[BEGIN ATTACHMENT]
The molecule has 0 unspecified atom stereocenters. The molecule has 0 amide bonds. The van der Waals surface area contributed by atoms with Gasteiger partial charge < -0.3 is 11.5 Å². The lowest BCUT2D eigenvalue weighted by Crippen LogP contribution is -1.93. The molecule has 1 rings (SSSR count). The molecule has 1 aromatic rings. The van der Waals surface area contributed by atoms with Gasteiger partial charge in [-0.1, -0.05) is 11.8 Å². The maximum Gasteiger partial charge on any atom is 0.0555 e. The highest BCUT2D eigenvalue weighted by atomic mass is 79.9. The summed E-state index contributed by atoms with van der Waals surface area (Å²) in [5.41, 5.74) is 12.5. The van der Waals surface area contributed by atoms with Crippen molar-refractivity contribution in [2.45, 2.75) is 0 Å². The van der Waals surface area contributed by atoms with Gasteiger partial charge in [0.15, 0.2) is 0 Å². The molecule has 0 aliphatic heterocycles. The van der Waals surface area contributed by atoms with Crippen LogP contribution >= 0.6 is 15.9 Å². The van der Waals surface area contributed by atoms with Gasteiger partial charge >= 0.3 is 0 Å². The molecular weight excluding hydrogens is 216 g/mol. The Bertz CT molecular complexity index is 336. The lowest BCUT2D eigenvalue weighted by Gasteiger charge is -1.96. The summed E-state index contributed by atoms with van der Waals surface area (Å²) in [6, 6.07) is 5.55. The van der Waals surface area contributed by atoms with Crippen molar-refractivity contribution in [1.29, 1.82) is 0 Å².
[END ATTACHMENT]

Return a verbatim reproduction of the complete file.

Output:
The molecule has 0 unspecified atom stereocenters. The molecule has 0 amide bonds. The van der Waals surface area contributed by atoms with Gasteiger partial charge < -0.3 is 11.5 Å². The lowest BCUT2D eigenvalue weighted by Crippen LogP contribution is -1.93. The molecule has 1 rings (SSSR count). The molecule has 1 aromatic rings. The van der Waals surface area contributed by atoms with Gasteiger partial charge in [-0.1, -0.05) is 11.8 Å². The maximum Gasteiger partial charge on any atom is 0.0555 e. The highest BCUT2D eigenvalue weighted by atomic mass is 79.9. The summed E-state index contributed by atoms with van der Waals surface area (Å²) in [5.41, 5.74) is 12.5. The van der Waals surface area contributed by atoms with Crippen molar-refractivity contribution in [2.45, 2.75) is 0 Å². The van der Waals surface area contributed by atoms with Gasteiger partial charge in [0.15, 0.2) is 0 Å². The molecule has 0 aliphatic heterocycles. The van der Waals surface area contributed by atoms with Crippen LogP contribution >= 0.6 is 15.9 Å². The van der Waals surface area contributed by atoms with Gasteiger partial charge >= 0.3 is 0 Å². The molecular weight excluding hydrogens is 216 g/mol. The Bertz CT molecular complexity index is 336. The lowest BCUT2D eigenvalue weighted by Gasteiger charge is -1.96. The summed E-state index contributed by atoms with van der Waals surface area (Å²) in [6, 6.07) is 5.55. The van der Waals surface area contributed by atoms with Crippen molar-refractivity contribution in [1.29, 1.82) is 0 Å².